We can all agree that the best teachers are the ones who tend to have a strong passion and enthusiasm for what they do. These teachers who are really invested in teaching a subject that they feel so strongly about tend to be the ones who really inspire their students and their lessons are a lot of fun because it’s just clear to see that the teacher is really enjoying themselves too. If you love your subject and your job as a teacher, it’ll become easy to really engage and inspire your students. Faking enthusiasm is difficult, so it’s important to carefully consider which subject you’re going to teach and choose one that you genuinely enjoy and feel passionate about. Of course, as a teacher, you might find yourself in a position where you have to do something that you’re not very enthusiastic about, so come up with ways to turn it into something more interesting to you – and this will transfer onto your students because your enthusiasm is infectious.

Creativity

As a teacher, you’ll find yourself in positions where you need to come up with something new and different to engage your students and spark their interest in whatever you are teaching. People – especially kids – tend to learn best when they are taking part in something that is fun and interesting for them, and as a teacher, it’s down to you to take on a creative approach and figure out different, enjoyable ways for your students to learn. Doing the same, boring things over and over again in every lesson is not going to get either you or your students very far. To help develop your creative skills further, you might want to explore your creative side more in your spare time by investing in a creative hobby like painting, making music, drama, crafts, or even cooking. When you run into a problem, get used to thinking creatively about solving it by brainstorming and sharing ideas with others.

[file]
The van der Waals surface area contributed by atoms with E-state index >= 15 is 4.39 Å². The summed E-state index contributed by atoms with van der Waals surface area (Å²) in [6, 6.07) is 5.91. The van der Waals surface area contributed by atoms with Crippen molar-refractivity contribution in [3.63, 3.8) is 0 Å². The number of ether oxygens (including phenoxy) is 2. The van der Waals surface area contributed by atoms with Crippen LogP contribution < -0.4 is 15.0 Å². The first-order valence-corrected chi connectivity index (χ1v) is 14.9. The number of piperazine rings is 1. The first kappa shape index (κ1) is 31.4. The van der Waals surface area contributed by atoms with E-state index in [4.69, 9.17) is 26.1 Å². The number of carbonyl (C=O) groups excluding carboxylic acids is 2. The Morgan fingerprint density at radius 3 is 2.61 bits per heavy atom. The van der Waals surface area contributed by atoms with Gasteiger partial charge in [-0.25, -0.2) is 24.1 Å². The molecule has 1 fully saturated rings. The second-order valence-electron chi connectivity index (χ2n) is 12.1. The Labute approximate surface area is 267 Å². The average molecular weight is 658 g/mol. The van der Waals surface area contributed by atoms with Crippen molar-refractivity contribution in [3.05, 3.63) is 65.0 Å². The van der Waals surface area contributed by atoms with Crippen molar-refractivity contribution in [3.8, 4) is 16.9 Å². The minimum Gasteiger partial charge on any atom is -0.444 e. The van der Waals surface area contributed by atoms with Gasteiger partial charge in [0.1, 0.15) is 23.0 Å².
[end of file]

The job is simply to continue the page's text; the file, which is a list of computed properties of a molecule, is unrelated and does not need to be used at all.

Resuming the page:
Confidence

Confidence in yourself will inspire your students to also have confidence in you and in themselves. A teacher who is suffering from a lack of self-confidence is really obvious to their students and it can have a serious knock-on effect on the classroom, with students who just can’t take you as seriously as they should. Having a good degree of confidence in yourself will help you when you are standing up and teaching classes, no matter the age of your students. And a lot of jobs in the educational field involve public speaking, so a dedication to becoming more confident in yourself is absolutely essential. Further, develop your confidence by trying out new things and setting yourself challenges, even if those things scare you a little. After all, if you can do things that scare you, you can do whatever you want. Practice setting boundaries and being confident in them. Confident people don’t worry about people-pleasing and fitting in; they are true to themselves and not afraid to say no to things that do not serve them.

Conflict Resolution

Conflict resolution is often a huge part of working as a teacher, particularly in high schools, where you’re often dealing with teenagers who can be quite hormonal and are still in the learning process when it comes to regulating and managing their emotions. It’s important for teachers to be calm, stable beacons in these times of conflict between students, setting a great example for students on how to deal with tense situations and defuse them before they explode. As a teacher, your patience and communication skills really come in handy here when you are able to help students reach an agreement when they upset each other or handle it when they test your authority.